HL Deb 27 January 1994 vol 551 cc1098-101
Lord Bonham-Carter

My Lords, I beg to move that the House do now resolve itself into Committee on this Bill.

Moved, That the House do now resolve itself into Committee.—(Lord Bonham-Carter.)

On Question, Motion agreed to.

House in Committee accordingly.

[The DEPUTY CHAIRMAN OF COMMITTEES (Lord Brougham and Vaux) in the Chair.]

Clause 1 agreed to.

Clause 2 [British Citizens "otherwise than by descent"]:

Lord Bonham-Carter moved the amendment:

Page 1, line 25, leave out subsection (2) and insert— "(2) A person who but for his registration prior to commencement as a British citizen under section 1(4) of the British Nationality (Hong Kong) Act 1990 would be a British citizen "otherwise than by descent" under this Act, shall be treated as having become such a citizen at the time of his registration, notwithstanding the provisions of section 2(1) of the 1990 Act.".

The noble Lord said: On Second Reading, the noble Earl, Lord Ferrers, said:

"However, if the proposals of the noble Lord, Lord Bonham-Carter, in Clause 2 were put into effect, they would in fact give citizenship benefits both to the ethnic minorities and to the spouse and child beneficiaries of the selection scheme which are not enjoyed by other British citizens who are born abroad". —[Official Report, 13/12/93; col. 1219.]

That is not an interpretation which I or my legal adviser accept. However, in order to make assurance doubly sure, I am moving an amendment to delete Clause 2(2) and replace it with the proposed subsection (2).

Perhaps I may explain the amendment. The 1990 Act set up the Hong Kong selection scheme providing for the registration of 50,000 key people in the colony. Section 1(4) of the Act also provides for the spouses and minor children of successful applicants under the scheme to he registered. Section 2(1) goes on to say that those spouses and minor children who are registered under the selection scheme in that manner shall be British "by descent". That means, generally, that they will be unable to transmit that citizenship.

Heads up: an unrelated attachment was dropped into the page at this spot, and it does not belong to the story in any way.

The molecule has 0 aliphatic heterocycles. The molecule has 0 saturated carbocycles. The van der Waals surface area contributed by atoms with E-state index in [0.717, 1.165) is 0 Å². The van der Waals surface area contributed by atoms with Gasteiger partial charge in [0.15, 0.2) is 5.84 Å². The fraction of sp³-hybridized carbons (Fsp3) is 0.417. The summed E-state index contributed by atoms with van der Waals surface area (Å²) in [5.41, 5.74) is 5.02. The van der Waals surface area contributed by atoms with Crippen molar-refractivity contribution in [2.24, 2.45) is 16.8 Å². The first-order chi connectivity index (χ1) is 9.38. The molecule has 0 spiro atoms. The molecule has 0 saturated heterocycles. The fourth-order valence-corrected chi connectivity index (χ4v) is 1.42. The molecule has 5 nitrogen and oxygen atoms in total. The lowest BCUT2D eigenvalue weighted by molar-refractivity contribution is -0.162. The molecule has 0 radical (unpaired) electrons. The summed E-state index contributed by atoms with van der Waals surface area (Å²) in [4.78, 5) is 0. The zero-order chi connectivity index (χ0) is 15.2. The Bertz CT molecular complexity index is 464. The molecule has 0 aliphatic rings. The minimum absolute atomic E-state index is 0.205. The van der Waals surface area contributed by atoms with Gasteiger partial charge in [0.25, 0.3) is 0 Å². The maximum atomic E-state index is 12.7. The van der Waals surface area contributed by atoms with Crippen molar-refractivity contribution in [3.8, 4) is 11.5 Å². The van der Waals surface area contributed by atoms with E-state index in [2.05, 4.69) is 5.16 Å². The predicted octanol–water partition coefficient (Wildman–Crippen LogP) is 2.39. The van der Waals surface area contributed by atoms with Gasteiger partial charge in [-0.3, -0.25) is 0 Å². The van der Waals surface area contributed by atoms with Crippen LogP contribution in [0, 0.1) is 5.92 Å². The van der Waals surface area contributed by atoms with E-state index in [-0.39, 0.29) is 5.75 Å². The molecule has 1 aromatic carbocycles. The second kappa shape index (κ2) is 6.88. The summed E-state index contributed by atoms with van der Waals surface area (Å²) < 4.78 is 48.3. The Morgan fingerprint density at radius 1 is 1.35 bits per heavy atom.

However, among those persons—that is, among the non-Chinese ethnic minorities to whom the Bill is directed —there may be spouses and minor children who have registered under the selection scheme of the 1990 Act and who would therefore become citizens by descent. If such person or persons would under the Bill have become British citizens "otherwise than by descent" and are able to transmit that citizenship for one generation, they should be so treated. In other words, they should be treated as citizens "otherwise than by descent" from the time when they registered.

No provision needs to be made in the Bill for people registered under the 1990 Act after the Bill comes into force because such registration would be redundant and unnecessary. That is because those persons becoming British citizens as a result of the Bill (when it comes into force) or being born after the legislation comes into force would therefore be British citizens and no longer eligible for registration. I hope that that explains the rather legal phraseology of the amendment. I beg to move.

Lord McIntosh of Haringey

Members of the Committee will be grateful to the noble Lord, Lord Bonham-Carter, for his explanation of the proposed new subsection. I must confess that I found the original wording totally incomprehensible. The explanation that the noble Lord has just given makes it almost totally incomprehensible, but there are little glimmers coming through to me from time to time. I hate legislation which deems things to be what they do not appear to be. The noble Lord seems to have got rid of the word "deem". However, he is still making things what they do not appear to be on the face of it. I suppose that there is no way of avoiding that. This is a worthwhile Bill. Its effects are minimal in terms of numbers. That the Government should seek to oppose it is as incomprehensible to me now as it was at the beginning. Any improvement in wording to overcome what might be legalistic objections to the Bill is worthwhile.